Last night, I looked out the window and saw this year‘s first snowflakes falling. They gently floated down against a backdrop of brightly coloured, twinkling lights.

The peace and beauty of this moment was not lost on me, despite my sudden childlike excitement.

Let me assure you, the holidays haven’t always excited me. In fact, it would be accurate to say that while I anticipated the holidays, I experienced extreme highs and lows in emotions. The holidays can be wonderful in many ways but they can also be stressful. For me, this time of year had the potential to elicit powerful feelings, from joyful excitement one minute to painful loneliness the next. This used to catch me off guard. Looking back, it makes perfect sense. My life was driven by the stresses of overwork, overcommitment, people pleasing and above all, the mental prison of active food addiction.

As Amanda would say, ”thoughts lead to feelings, which lead to urges, which lead to actions”. My thoughts included judgement, for “still being single” and having to face another season’s social gatherings on my own. My racing thoughts centred around how I would shop, bake, decorate, wrap and get everything else done while working 16 hours a day. My punishing thoughts revolved around the fact that I’d “wasted another year” and not lost the weight I’d resolved to. Even with that, my brain still managed to simultaneously obsess over bingeing, restricting, food and cravings.

My thoughts created a storm of feelings such as overwhelm, loneliness, shame and insecurity (just to name a few!). My addict brain offered up the promise of comfort, urging me to isolate and indulge in holiday decadence. This inevitably led to action. I acted every time. I didn’t know that it was possible to interrupt that urge and choose a different action. All I knew was “it makes me feel so good”.

“It makes me feel SO GOOD”.

Until, on December 25th, 2017, I found myself sitting alone in a Starbucks. Isolated from my family and friends, incapable of feeling joy, I was grasping to recapture that “ SO GOOD”. I thought I could find it in the sweet, creamy, holiday beverage that I was quietly sobbing into. I wondered, asking myself out loud, “How did I end up here, like this?”

8 days later, on January 2, 2018, I entered residential treatment for my food addiction.

Today I don’t have to wonder how I ended up where I was. Today I know that this is where my untreated food addiction had taken me. It made my life small, it kept me hidden away from loved ones and ultimately extinguished my already dim spiritual light. Fast forward to today and I am grateful to say that I am still abstinent.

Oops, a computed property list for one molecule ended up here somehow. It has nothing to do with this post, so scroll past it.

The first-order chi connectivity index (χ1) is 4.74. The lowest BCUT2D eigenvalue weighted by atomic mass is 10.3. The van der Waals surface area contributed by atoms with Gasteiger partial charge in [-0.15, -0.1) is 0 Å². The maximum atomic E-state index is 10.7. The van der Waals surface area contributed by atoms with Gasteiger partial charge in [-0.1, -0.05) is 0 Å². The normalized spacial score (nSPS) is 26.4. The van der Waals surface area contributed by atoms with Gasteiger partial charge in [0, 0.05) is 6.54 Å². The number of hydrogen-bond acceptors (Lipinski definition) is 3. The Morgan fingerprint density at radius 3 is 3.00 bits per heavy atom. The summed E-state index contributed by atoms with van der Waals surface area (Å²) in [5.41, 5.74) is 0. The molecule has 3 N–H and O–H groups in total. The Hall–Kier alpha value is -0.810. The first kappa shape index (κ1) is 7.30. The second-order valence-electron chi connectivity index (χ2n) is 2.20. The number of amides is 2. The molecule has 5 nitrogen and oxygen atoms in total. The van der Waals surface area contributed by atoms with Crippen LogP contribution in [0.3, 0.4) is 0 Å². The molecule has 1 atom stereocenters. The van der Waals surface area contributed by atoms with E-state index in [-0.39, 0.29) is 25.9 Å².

Looking back on my first year in recovery, the very idea of abstinence through the holidays made me feel sad, scared and overwhelmed. I remember thinking there was nothing left to celebrate. What would fulfill me without the ability to eat my family’s traditional favourites? What joy could be had without freedom and spontaneity around food?

Then the thought occurred to me that perhaps I’d never really known freedom. Perhaps my obsession with food euphoria had prevented me from meeting with joy in anything else. That thought gave me a feeling of hope. My hope grew to curiosity and urged me to be willing to put my recovery first. Day after day, I saw myself taking action, practicing the foundational pieces of my program, no matter what. I’ll admit, it wasn’t as easy as I may have just made it sound but it was that simple.

With each year of recovery, the holidays have brought new and different challenges, yet somehow, the challenges feel “less challenging”…. (for more on that, you’ll have to stay tuned for my next few posts!).

What I’ve learned is that I can’t trust my food addiction but I can trust my recovery. My recovery doesn’t discriminate based on the calendar or the events taking place around me. My recovery is there for me, every day of the year, it is the key to my freedom. My recovery allows me to experience every range of emotion, eventually leading me back to profound peace and finding joy, even in the snowflakes and twinkling lights of the holiday season.


Andrea Ascione

Professional Food/Accountability Coach